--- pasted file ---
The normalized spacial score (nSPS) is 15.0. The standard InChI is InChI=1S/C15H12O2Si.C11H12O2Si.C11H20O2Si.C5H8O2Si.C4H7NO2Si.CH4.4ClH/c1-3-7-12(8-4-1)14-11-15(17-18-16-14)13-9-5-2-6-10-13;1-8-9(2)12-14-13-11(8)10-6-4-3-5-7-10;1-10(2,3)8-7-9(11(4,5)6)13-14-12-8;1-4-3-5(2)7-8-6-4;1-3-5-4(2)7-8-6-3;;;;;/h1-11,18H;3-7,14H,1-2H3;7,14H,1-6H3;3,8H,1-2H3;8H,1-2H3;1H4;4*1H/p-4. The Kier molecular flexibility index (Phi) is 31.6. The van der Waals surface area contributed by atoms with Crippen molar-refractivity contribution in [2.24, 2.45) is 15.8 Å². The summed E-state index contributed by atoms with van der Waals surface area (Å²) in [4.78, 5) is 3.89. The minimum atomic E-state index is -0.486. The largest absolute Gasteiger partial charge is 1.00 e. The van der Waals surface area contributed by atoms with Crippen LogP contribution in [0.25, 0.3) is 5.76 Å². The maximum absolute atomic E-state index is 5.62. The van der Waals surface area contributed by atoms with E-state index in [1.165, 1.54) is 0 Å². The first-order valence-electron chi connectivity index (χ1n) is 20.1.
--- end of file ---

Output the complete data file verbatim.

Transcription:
The normalized spacial score (nSPS) is 15.0. The standard InChI is InChI=1S/C15H12O2Si.C11H12O2Si.C11H20O2Si.C5H8O2Si.C4H7NO2Si.CH4.4ClH/c1-3-7-12(8-4-1)14-11-15(17-18-16-14)13-9-5-2-6-10-13;1-8-9(2)12-14-13-11(8)10-6-4-3-5-7-10;1-10(2,3)8-7-9(11(4,5)6)13-14-12-8;1-4-3-5(2)7-8-6-4;1-3-5-4(2)7-8-6-3;;;;;/h1-11,18H;3-7,14H,1-2H3;7,14H,1-6H3;3,8H,1-2H3;8H,1-2H3;1H4;4*1H/p-4. The Kier molecular flexibility index (Phi) is 31.6. The van der Waals surface area contributed by atoms with Crippen molar-refractivity contribution in [2.24, 2.45) is 15.8 Å². The summed E-state index contributed by atoms with van der Waals surface area (Å²) in [4.78, 5) is 3.89. The minimum atomic E-state index is -0.486. The largest absolute Gasteiger partial charge is 1.00 e. The van der Waals surface area contributed by atoms with Crippen LogP contribution in [0.25, 0.3) is 5.76 Å². The maximum absolute atomic E-state index is 5.62. The van der Waals surface area contributed by atoms with E-state index in [1.165, 1.54) is 0 Å². The first-order valence-electron chi connectivity index (χ1n) is 20.1.